I relied on LTG’s RetailTrak for their elegant analysis of P.O.S. data.
But for the raw emotion behind the numbers, I looked to SNEWS.
In outdoor retail sales forecasting, numbers don’t lie. But people’s emotions can tell a larger truth. If you’re in leisure marketing, trust the data-driven forecasts of LTG’s RetailTRAK. And the emotional barometer readers at SNEWS.
RetailTRAK from Leisure Trends Group (LTG) gives you a big-picture analysis of category sales.
When I want to see a financial analysis of how almost any category of outdoor retail is doing, I turn to LTG’s RetailTrak.
They collect and analyze P.O.S. data on a broad range of merchandise.
The latest LTG RetailTRAK numbers on paddlesports sales looked promising.
The other day LTG released the latest numbers on paddlesports and I was excited to learn that sales at specialty paddlesports stores were up 15%.
When I drilled down into the data, I could see that specialty boat dollar sales were up +13% and specialty boat paddle dollar sales were up +15%.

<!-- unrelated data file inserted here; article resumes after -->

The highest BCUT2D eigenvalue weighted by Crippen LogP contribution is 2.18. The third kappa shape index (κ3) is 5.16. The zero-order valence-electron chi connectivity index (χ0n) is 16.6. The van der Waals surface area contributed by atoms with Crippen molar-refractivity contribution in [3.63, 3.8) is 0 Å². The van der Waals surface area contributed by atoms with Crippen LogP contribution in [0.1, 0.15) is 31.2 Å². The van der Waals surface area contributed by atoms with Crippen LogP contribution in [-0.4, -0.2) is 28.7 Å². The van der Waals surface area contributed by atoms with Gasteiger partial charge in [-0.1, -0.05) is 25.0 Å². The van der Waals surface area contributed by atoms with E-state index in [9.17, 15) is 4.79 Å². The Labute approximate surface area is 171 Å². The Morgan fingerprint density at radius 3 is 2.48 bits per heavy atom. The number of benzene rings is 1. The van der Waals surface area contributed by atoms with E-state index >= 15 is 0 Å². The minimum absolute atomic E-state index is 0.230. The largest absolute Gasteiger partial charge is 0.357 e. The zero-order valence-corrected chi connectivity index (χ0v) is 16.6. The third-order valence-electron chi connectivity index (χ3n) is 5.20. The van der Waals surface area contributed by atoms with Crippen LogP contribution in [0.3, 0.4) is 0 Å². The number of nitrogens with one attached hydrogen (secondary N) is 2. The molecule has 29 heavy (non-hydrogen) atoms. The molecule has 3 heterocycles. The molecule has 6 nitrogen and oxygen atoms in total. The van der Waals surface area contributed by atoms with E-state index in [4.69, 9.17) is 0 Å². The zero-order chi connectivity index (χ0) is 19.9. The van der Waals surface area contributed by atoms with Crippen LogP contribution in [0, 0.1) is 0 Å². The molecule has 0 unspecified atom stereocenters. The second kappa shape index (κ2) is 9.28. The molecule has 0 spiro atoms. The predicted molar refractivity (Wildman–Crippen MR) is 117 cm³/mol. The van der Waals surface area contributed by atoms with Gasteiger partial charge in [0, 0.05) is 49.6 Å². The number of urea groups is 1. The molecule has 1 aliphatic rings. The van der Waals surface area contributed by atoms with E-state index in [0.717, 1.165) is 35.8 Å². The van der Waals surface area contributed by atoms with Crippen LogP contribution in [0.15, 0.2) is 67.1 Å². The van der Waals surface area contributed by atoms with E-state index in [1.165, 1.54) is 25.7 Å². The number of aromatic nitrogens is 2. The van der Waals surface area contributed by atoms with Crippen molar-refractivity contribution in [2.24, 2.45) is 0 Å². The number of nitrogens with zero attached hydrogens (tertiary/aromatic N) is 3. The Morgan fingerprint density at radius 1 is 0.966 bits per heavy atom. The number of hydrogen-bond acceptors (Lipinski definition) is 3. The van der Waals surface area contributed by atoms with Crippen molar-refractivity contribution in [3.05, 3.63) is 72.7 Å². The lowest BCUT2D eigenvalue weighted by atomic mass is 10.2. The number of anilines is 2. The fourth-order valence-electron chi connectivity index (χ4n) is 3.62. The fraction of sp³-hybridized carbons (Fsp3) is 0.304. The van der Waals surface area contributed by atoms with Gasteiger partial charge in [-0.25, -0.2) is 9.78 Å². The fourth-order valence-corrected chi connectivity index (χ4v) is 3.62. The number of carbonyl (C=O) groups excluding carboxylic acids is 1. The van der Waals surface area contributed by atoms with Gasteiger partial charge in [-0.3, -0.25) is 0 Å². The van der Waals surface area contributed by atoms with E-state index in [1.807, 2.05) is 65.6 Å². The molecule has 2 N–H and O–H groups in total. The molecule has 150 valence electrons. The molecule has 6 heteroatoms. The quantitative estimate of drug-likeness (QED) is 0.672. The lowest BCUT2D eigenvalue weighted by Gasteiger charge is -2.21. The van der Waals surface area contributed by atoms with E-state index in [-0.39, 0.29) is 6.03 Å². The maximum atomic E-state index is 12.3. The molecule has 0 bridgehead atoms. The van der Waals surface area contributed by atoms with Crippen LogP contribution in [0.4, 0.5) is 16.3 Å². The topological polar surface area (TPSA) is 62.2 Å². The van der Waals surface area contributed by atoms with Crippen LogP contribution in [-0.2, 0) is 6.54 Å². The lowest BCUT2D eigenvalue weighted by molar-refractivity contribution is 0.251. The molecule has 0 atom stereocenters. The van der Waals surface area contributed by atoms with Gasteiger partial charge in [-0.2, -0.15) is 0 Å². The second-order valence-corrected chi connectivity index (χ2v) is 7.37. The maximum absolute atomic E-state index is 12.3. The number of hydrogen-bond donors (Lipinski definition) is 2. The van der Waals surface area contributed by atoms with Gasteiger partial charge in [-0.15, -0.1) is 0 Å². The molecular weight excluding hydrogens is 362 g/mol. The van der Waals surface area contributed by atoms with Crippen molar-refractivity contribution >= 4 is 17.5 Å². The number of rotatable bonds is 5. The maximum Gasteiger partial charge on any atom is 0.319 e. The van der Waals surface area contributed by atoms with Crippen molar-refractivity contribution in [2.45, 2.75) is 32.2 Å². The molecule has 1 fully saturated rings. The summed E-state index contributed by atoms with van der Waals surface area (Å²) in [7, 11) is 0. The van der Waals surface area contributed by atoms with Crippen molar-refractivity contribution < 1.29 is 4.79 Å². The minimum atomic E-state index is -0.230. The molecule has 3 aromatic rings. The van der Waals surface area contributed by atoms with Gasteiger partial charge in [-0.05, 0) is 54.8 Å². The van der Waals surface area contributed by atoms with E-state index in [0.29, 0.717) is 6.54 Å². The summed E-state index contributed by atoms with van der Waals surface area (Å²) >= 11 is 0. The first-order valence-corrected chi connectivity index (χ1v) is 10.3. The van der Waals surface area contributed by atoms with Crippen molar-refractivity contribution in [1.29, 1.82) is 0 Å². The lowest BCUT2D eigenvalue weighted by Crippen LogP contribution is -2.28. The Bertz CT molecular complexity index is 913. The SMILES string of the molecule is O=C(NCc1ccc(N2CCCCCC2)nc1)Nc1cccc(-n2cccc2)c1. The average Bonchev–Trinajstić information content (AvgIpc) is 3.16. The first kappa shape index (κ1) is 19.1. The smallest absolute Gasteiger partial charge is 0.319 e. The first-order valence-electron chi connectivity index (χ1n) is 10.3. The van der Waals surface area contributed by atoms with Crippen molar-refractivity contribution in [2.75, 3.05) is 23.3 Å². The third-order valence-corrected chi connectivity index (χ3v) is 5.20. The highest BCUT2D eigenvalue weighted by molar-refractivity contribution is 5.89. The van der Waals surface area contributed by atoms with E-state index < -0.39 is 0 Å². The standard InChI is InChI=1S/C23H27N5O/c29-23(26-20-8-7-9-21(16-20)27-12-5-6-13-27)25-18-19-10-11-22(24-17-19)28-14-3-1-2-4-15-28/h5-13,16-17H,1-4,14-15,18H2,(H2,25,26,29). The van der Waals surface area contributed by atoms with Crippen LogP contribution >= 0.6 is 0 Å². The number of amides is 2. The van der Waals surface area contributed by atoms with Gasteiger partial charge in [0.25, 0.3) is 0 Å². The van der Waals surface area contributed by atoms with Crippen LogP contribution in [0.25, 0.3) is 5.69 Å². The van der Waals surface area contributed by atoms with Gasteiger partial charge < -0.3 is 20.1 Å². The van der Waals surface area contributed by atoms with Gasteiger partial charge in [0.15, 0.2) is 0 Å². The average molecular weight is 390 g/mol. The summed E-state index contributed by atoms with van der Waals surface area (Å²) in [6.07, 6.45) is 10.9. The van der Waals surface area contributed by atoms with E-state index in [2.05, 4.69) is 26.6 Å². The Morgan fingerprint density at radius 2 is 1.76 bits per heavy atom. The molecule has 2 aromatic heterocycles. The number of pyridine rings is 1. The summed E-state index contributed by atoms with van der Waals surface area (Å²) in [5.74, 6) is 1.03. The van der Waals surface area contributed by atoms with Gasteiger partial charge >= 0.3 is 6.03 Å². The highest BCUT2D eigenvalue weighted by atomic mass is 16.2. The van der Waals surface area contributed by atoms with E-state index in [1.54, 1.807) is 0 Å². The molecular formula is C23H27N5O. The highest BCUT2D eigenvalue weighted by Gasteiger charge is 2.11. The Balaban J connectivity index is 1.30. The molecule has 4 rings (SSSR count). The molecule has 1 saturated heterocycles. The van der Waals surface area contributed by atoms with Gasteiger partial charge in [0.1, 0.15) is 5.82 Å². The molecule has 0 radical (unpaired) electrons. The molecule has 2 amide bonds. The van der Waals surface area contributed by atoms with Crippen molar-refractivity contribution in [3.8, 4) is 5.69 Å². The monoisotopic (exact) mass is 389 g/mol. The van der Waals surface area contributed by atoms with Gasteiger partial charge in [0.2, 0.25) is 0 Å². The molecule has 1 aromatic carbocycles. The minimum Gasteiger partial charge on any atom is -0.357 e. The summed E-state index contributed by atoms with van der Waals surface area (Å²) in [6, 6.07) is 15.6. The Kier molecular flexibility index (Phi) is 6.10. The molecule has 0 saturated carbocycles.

The sales data only revealed part of the picture.
But I knew that sales numbers only tell part of the story. So I decided to balance that analysis with a view from ground level.
For a different take on the numbers, I turned to SNEWS.
This time, I turned to the opposite, but equally favorite source of industry intelligence: the field generals at SNEWS.
Marcus Woolf, an SNEWS editor and writer just published an in-depth analysis of the same numbers from a completely different perspective.
How SNEWS Senior editor Marcus Woolf made sense of LTG’s numbers.
Marcus based his analysis on interviews and observations of 5 or 6 specialty retailers around the country, as well as conversations with two industry insiders.
His findings didn’t contradict the RetailTRAK numbers. They just made a little more sense of them.
Marcus confirmed through his sources in the field that although sales have picked up in places, there are segments and geographic markets where sales are still soft.
Balancing the Ying and Yang of sales forecasting.
For instance, he found that the whitewater segment of the market was struggling from low participation levels, a glut of low-priced boats, and a lack of demand caused by high unemployment in places like Jacksonville, FL.
As you can see, using these two different perspectives deepened my understanding of the numbers. And gave me the ying and yang of the latest outdoor sales forecast.